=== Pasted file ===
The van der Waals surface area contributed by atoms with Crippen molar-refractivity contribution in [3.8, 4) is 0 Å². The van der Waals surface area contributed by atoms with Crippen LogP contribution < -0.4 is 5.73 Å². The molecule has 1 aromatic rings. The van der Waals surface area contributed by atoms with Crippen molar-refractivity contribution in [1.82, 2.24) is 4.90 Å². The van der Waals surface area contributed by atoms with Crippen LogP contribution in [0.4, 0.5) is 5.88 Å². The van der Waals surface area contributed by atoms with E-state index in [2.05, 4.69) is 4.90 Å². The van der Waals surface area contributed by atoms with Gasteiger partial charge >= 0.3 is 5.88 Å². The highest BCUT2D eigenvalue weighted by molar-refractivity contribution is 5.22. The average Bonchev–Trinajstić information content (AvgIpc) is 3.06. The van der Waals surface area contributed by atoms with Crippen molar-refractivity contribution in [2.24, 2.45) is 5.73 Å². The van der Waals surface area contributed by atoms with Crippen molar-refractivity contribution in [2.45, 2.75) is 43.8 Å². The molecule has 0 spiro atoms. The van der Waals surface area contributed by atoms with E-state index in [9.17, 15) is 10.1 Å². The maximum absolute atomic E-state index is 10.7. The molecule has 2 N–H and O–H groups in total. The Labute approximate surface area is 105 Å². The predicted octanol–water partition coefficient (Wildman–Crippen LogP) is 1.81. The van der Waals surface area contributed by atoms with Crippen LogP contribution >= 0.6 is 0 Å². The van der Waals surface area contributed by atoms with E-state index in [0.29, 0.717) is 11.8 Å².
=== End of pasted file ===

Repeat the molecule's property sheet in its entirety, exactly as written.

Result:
The van der Waals surface area contributed by atoms with Crippen molar-refractivity contribution in [3.8, 4) is 0 Å². The van der Waals surface area contributed by atoms with Crippen LogP contribution < -0.4 is 5.73 Å². The molecule has 1 aromatic rings. The van der Waals surface area contributed by atoms with Crippen molar-refractivity contribution in [1.82, 2.24) is 4.90 Å². The van der Waals surface area contributed by atoms with Crippen LogP contribution in [0.4, 0.5) is 5.88 Å². The van der Waals surface area contributed by atoms with E-state index in [2.05, 4.69) is 4.90 Å². The van der Waals surface area contributed by atoms with Gasteiger partial charge >= 0.3 is 5.88 Å². The highest BCUT2D eigenvalue weighted by molar-refractivity contribution is 5.22. The average Bonchev–Trinajstić information content (AvgIpc) is 3.06. The van der Waals surface area contributed by atoms with Crippen molar-refractivity contribution in [2.24, 2.45) is 5.73 Å². The van der Waals surface area contributed by atoms with Crippen molar-refractivity contribution in [2.45, 2.75) is 43.8 Å². The molecule has 0 spiro atoms. The van der Waals surface area contributed by atoms with E-state index in [9.17, 15) is 10.1 Å². The maximum absolute atomic E-state index is 10.7. The molecule has 2 N–H and O–H groups in total. The Labute approximate surface area is 105 Å². The predicted octanol–water partition coefficient (Wildman–Crippen LogP) is 1.81. The van der Waals surface area contributed by atoms with Crippen LogP contribution >= 0.6 is 0 Å². The van der Waals surface area contributed by atoms with E-state index in [0.29, 0.717) is 11.8 Å².